Robisch seemed out of reach. Matta had done everything within NCAA rules to woo Robisch, who was leaning toward Oklahoma State. Finally, Matta said, "Scott, my wife is pregnant. If it's a boy, I will name him Scott.''
Nice, but as Matta recalls, "I already knew we were having a girl.''
Robisch signed with Oklahoma State. Two years later, he transferred to Butler.
Matta covered the usual recruiting bases over the years as an assistant coach. He used the entire recruiter's catalog: Daily for three weeks, he got up at 4 a.m. and drove from the Butler campus in Indianapolis to East Lansing, Mich., just so a hotshot recruit would notice Matta's car in the lot when the kid got to school. As an assistant at Miami (Ohio), Matta once spent considerable time writing the number "3'' on pieces of paper, then cutting out the threes and stuffing them in an envelope. He sent hundreds of 3s, so when the sweet-shooting recruit opened the envelope, all the little 3s would sprinkle out.
Matta didn't lose his recruiting zeal when he transitioned from assistant to head coach. He has always programmed the radio presents in his BMW SUV to hip-hop stations, so when he's hauling around recruits, they can punch up the stations and think the coach is cool. In the recruitment of
Why would Oden care about that?
"I was doing anything I could,'' Matta said.
Matta is entering his seventh season at Ohio State. He has won 156 games and got to the national title game, even though every year the Buckeyes seem to donate an exorbitant amount of quality goods to the NBA and beyond. Since Nov. 9, 2005, the day Matta formed The Thad Five -- a recruiting class that consisted of Oden,
Matta has different wonders. Such as: How do I keep replacing these people?
Matta's top returning scorer for the upcoming season is a 6-5 guard named
In 2007, Ohio State lost the national title game to Florida -- then freshmen Conley, Oden and Cook left for the NBA. In '08, Matta brought in Koufos to replace Oden, and he left after a year. Hunter stayed two years. Turner left last spring, after three seasons.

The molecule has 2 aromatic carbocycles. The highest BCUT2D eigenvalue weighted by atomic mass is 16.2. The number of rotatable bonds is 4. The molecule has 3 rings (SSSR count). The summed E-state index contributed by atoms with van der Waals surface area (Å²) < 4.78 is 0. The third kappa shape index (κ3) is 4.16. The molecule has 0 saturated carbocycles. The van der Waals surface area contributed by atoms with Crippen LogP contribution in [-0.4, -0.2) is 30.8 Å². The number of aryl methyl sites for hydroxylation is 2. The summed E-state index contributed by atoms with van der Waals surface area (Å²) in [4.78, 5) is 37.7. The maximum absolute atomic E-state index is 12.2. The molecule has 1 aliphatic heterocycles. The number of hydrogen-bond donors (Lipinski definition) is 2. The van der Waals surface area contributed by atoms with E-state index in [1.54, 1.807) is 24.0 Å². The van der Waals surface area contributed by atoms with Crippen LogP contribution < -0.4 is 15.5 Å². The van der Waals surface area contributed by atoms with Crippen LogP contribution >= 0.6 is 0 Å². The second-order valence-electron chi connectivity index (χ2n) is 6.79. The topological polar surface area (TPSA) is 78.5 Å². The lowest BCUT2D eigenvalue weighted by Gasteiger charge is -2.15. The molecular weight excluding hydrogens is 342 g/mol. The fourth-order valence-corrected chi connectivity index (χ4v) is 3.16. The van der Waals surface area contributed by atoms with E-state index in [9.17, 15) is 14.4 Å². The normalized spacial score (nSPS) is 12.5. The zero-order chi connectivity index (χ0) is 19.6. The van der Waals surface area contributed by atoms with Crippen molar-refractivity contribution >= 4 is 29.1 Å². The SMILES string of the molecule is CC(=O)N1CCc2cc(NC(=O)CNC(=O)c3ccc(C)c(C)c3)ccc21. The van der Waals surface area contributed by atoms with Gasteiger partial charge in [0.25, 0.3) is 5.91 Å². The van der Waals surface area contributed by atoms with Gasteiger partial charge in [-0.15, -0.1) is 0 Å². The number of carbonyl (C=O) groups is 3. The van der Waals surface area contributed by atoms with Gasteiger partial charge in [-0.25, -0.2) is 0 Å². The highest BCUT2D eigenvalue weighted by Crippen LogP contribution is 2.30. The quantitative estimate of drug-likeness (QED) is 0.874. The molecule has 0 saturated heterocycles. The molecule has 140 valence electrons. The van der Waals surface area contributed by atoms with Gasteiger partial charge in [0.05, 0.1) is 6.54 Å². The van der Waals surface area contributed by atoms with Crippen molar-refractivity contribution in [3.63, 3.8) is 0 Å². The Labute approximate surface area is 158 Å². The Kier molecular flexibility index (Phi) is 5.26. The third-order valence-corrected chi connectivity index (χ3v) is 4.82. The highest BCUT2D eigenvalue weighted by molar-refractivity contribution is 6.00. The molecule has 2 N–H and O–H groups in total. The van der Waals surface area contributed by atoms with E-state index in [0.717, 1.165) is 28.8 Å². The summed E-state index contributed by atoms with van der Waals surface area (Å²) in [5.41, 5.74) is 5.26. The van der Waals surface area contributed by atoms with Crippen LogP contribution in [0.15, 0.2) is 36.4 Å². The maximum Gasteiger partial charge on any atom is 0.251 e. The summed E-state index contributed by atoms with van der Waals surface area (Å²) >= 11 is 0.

A coach could get a complex.
"It would make it easier to say, like in football, 'I've got this guy for three years,''' Matta said.
Instead, he keeps selling the program. Matta keeps working it, the way he does that single hunk of gum he chews every game. Ask him how, he says what they all say: Matta sells the school. Matta sells the program. Matta says his players "have fun'' at his urging. He recalls taking high school seniors Oden, Conley and Cook on a campus tour one especially beautiful spring day. It was warm. The coeds were out in force, looking the way coeds do on warm, spring days.
"Coach,'' Matta recalls Cook saying, "this is (bleeping) college.'' Matta agreed. He said his eyes popped, too, as much as Midwestern eyes are allowed.
Matta likes playing the folksy farm kid from the aptly named Hoopeston, Ill. He claims not to know what Twitter is. He says "gosh.'' Matta says the older he gets (he's 43 now), the less in touch he is with the culture of the players he recruits. "When I'm mad at them, I make them listen to country music,'' Matta says.
OK. But why do they come to Columbus to play
Despite many rival coaches telling recruits that Ohio State is a football school, Matta is able to bring in top players year after year. This year it's
He'll join Buford, who didn't leave, and Lighty, the last of the Thad Five. The Buckeyes will be solid, again, even as good players come and go like the harvest. Matta knows who to sign, and how to charm them.
"I became a better coach the day I had my own children,'' Matta says. He cites Christmas as proof. He remembers Christmas Day now. Frequently, he takes an hour or two to celebrate it. "When I was a young whippersnapper, I used to think, 'Who cares about Christmas?''' Matta says
"Sometimes, you still make that mistake,'' a reporter suggests.
"Yeah,'' Matta concedes. "I do.''